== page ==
Thursday, April 30, 2020

Your Friday Briefing

Friday, May 1, 2020 | View in browser
Good morning.
We’re covering the lifting of coronavirus-related restrictions in some states and a rare closing of New York’s subway, as well as looking ahead to a planned TV appearance by Joe Biden to discuss a sexual assault allegation.
Today’s briefing also represents a personal milestone, as it will be the last one I’m writing before moving on to a new assignment. Read more in the Back Story below.
By Chris Stanford
Huntington Beach, in Orange County, Calif., on Thursday. Gov. Gavin Newsom has ordered the county's beaches closed.  Michael Heiman/Getty Images

As May begins, stay-at-home orders end

As of today, more than a dozen states will have started to loosen restrictions that they imposed to limit the spread of the coronavirus. Public health experts worry that reopening too soon could lead to a spike in infections that wouldn’t be detected for weeks.
Governors of coastal states including California and Florida have faced particular pressure as they try to balance health concerns with growing demands for beach access as the weather heats up. Here’s a map of the varying restrictions across the U.S.
Gov. Gretchen Whitmer of Michigan reinstated a state of emergency on Thursday, even as protesters, some of them legally armed, gathered at the State Capitol.
Here are the latest updates from the U.S. and around the world, as well as maps of the pandemic.
For a detailed picture of the outbreak in the U.S., we’ve also compiled data from hundreds of metro areas.
In other developments:
■ More than 30 million people in the U.S. have filed for unemployment benefits in the past six weeks, a figure that might still undercount the number of job losses, economists say.
■ The Trump administration and major manufacturers have pressed Mexico to keep factories that supply the U.S. operating, even as workers fall ill.
■ New York City’s subway system — one of the few in the world that runs 24 hours a day — will shut overnight starting next week to provide more time for disinfection.
■ Today is Labor Day in many parts of the world, including China, where people who have spent months in lockdown rushed to book travel after Beijing said it would lift its quarantine requirements.
■ As Rome turned 2,773 last week, our bureau chief there reflected on the effects of the coronavirus, the latest chapter in the city’s turbulent history.
■ High school seniors are mourning the loss of year-end rituals, but at least one is alive and well: yearbook signing, though not with a pen.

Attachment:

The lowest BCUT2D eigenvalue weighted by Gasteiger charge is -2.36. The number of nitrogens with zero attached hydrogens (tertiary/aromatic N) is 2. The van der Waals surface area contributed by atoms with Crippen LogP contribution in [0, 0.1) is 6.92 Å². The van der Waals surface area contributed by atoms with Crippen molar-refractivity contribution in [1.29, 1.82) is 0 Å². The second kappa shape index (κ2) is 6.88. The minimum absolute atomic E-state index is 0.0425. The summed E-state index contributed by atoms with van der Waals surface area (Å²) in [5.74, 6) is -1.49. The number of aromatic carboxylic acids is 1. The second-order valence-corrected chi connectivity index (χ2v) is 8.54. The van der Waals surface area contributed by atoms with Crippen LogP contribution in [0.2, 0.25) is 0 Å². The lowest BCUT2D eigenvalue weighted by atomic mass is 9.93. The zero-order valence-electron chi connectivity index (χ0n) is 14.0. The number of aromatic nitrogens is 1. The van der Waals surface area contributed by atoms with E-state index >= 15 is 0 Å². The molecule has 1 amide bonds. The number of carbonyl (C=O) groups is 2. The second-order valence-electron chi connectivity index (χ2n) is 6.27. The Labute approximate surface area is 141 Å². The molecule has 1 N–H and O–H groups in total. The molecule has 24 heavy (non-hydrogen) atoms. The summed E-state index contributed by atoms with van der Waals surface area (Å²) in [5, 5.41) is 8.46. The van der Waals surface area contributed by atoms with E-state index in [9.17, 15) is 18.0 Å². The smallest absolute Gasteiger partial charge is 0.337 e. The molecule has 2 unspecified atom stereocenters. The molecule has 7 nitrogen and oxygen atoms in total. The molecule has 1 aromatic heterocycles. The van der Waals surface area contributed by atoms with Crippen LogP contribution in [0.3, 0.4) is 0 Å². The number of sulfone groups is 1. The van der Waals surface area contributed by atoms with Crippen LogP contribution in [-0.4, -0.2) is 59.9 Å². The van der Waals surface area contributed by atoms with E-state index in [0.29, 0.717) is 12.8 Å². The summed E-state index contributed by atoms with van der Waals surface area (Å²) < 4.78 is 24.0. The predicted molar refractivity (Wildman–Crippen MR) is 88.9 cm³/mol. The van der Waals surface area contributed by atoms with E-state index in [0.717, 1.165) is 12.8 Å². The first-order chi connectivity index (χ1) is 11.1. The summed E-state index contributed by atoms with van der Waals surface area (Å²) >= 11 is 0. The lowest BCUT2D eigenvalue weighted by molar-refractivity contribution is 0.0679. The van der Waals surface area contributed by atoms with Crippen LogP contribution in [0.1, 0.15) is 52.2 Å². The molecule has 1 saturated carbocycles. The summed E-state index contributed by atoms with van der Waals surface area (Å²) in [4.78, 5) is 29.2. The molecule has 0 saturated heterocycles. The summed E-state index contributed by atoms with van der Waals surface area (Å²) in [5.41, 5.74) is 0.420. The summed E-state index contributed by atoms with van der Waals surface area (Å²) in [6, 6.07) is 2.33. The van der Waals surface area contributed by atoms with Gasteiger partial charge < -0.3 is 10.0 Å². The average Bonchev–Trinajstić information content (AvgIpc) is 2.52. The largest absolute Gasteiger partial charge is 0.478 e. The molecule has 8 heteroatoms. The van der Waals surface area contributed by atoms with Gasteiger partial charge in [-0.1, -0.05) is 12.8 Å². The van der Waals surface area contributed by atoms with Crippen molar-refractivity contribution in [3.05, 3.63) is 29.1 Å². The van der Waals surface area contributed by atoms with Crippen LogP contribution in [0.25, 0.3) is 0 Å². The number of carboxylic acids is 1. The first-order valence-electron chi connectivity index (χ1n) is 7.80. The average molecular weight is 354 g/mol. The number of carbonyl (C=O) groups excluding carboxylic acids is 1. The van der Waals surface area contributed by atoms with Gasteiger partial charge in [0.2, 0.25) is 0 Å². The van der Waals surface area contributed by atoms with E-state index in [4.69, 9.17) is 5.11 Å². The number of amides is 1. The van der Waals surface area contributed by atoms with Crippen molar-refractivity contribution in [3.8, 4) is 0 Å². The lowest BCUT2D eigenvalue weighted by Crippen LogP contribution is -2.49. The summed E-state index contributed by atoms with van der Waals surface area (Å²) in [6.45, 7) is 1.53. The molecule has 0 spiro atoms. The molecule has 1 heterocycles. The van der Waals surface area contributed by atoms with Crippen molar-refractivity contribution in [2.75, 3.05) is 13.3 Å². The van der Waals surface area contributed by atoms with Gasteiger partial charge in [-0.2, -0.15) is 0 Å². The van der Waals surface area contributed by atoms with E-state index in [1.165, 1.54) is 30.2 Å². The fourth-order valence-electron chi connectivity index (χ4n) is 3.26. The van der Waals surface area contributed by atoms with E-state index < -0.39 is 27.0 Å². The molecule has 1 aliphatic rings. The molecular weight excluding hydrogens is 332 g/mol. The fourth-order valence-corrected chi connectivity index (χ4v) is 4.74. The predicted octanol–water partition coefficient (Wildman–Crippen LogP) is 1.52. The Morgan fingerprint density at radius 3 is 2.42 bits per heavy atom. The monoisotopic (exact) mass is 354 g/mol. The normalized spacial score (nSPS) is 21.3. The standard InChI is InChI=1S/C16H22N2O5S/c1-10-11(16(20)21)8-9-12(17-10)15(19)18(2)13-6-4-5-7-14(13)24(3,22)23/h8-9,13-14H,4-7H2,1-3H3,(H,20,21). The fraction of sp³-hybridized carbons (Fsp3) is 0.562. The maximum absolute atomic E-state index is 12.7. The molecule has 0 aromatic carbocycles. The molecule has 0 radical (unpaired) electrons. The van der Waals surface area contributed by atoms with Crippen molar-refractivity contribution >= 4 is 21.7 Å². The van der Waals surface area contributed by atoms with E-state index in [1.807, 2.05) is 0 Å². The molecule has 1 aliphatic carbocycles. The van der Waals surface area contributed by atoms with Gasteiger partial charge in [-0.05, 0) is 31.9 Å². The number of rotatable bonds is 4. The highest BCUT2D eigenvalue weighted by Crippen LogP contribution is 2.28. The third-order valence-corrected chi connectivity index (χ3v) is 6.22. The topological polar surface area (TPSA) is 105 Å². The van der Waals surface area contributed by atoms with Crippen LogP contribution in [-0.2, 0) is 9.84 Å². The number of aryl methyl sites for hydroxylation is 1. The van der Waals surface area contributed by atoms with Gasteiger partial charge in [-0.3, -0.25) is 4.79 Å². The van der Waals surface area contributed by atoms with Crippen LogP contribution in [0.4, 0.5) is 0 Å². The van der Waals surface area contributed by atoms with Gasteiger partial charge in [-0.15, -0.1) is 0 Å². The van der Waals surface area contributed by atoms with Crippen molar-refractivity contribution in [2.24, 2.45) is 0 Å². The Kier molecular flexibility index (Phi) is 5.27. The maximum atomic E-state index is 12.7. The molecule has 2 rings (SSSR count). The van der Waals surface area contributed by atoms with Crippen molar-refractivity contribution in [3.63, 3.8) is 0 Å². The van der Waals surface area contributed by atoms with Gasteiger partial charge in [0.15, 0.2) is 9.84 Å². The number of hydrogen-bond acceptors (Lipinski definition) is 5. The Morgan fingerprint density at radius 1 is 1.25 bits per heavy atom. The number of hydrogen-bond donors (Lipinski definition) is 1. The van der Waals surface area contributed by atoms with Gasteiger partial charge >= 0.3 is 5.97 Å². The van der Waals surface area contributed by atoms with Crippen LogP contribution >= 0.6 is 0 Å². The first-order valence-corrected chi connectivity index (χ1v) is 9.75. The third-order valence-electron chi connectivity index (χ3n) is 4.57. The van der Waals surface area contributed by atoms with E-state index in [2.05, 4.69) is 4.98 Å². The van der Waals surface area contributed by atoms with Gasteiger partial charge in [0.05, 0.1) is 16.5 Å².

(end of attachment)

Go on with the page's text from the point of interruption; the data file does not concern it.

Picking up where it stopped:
The details: We’ve compiled expert guidance on several subjects, including health, money and travel.
“The Daily”: Today’s episode includes an interview with a woman who remembers her grandfather, one of the tens of thousands of Americans who have died from the virus.

A looming vaccine challenge

Ramping up production of syringes and other medical products to deliver a coronavirus vaccine will be as important — and perhaps as difficult — as developing the vaccine itself.
In the U.S., more than 300 million people may need to be inoculated, and products that doctors now give little thought to could easily become obstacles in the future.
“We’re thinking about the vaccine, but what if the vials it is stored in, or rubber stoppers in the vial or the plungers in the syringes become the constraint?” said Prashant Yadav, who studies health care supply chains.
Related: Research teams have been screening thousands of older drugs to see if they have potential to fight the coronavirus.
Yesterday: The Centers for Disease Control and Prevention announced a national initiative to speed research that will help trace patterns of transmission, investigate outbreaks and map how the virus is evolving.
Perspective: Our Opinion section asked vaccine experts how to squeeze the timeline for a vaccine to months from years. They said it would require cutting some red tape, cutting some corners and catching some breaks.
Workers at an oil rig in Texas last week.  Tamir Kalifa for The New York Times

The collapse of oil

For more than a decade, the Permian Basin in Texas and New Mexico has been the center of the oil boom in the U.S., producing one of every three barrels in the country.
But as the pandemic has drastically reduced the demand for oil, the region has become the center of the industry’s demise.
“We’ve had our ups and downs, even over the last 20 years, but this feels very different,” said Matthew Hale, the president of a pump truck and chemical services company. “We’re concerned about our industry, survival and what survival is going to look like.”
Another angle: A growing number of airlines will require passengers to wear a face covering in the coming weeks, along with flight attendants and some other workers.

If you have 7 minutes, this is worth it

An old-school hobby

Rhian Rees
After weeks at home, some people are cutting down on screen time and switching to Victorian-era crafts like flower pressing or drying, above, or natural dyeing of items like cloth napkins and doilies.
“The ability to generate activities by yourself for yourself, that is a real asset,” said Anders Ericsson, a professor of psychology at Florida State University.